EFFECT OF ACUTE HEMORRHAGE ON ARTERIAL AND VENOUS RESISTANCE.
OKLAHOMA UNIV MEDICAL CENTER OKLAHOMA CITY
Pagination or Media Count:
Early hemodynamic responses to rapid hemorrhage were studied in anesthetized open chest dogs to test whether Leo Sapirsteins hypothesis is correct that an increase in venous resistance leads to shock after hemorrhage instead of an increase in arterial resistance. Electromagnetic blood flow transducers were used to measure cardiac output in the ascending aorta and venous return in the superior and inferior venae cavae. Systemic arterial, peripheral and central venous pressures were measured with strain gauges, and venous pressures were also measured with water manometers. Rapid removal of 30 of the blood volume caused significant p .05 decreases in all measurements. Conclusions about initial hemodynamic responses to massive hemorrhage are 1 total peripheral resistance decreased, 2 large vein resistance to flow, venous return, increased, and 3 the increase in venous resistance was not affected by alpha-adrenergic blockade. The increase in large vein resistance with hemorrhage suggests that the combination of the vis a fronte force attracting blood into the heart and a decreasing vis a tergo force driving blood from arterial system into the veins may bring about a partial collapse of the large veins. Author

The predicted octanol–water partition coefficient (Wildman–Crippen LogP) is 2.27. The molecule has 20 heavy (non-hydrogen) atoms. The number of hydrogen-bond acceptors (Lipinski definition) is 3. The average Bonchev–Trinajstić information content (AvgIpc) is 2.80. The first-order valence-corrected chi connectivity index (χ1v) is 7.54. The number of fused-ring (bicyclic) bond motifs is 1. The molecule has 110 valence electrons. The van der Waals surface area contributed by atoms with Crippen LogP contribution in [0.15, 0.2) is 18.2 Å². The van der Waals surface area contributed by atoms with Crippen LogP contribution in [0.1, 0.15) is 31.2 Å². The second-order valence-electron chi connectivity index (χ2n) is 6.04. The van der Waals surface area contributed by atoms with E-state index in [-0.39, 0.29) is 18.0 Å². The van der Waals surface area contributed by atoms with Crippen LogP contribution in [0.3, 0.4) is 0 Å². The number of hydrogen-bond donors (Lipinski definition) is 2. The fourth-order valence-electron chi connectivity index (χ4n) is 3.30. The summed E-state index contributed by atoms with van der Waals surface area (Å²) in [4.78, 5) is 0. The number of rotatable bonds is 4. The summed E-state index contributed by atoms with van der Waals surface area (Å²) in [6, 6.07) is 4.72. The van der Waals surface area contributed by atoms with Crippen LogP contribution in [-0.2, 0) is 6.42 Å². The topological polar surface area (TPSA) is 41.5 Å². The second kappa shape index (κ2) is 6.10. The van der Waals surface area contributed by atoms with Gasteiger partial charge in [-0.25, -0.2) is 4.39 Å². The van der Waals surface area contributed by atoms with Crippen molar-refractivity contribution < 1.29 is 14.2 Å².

- Anatomy and Physiology
- Medicine and Medical Research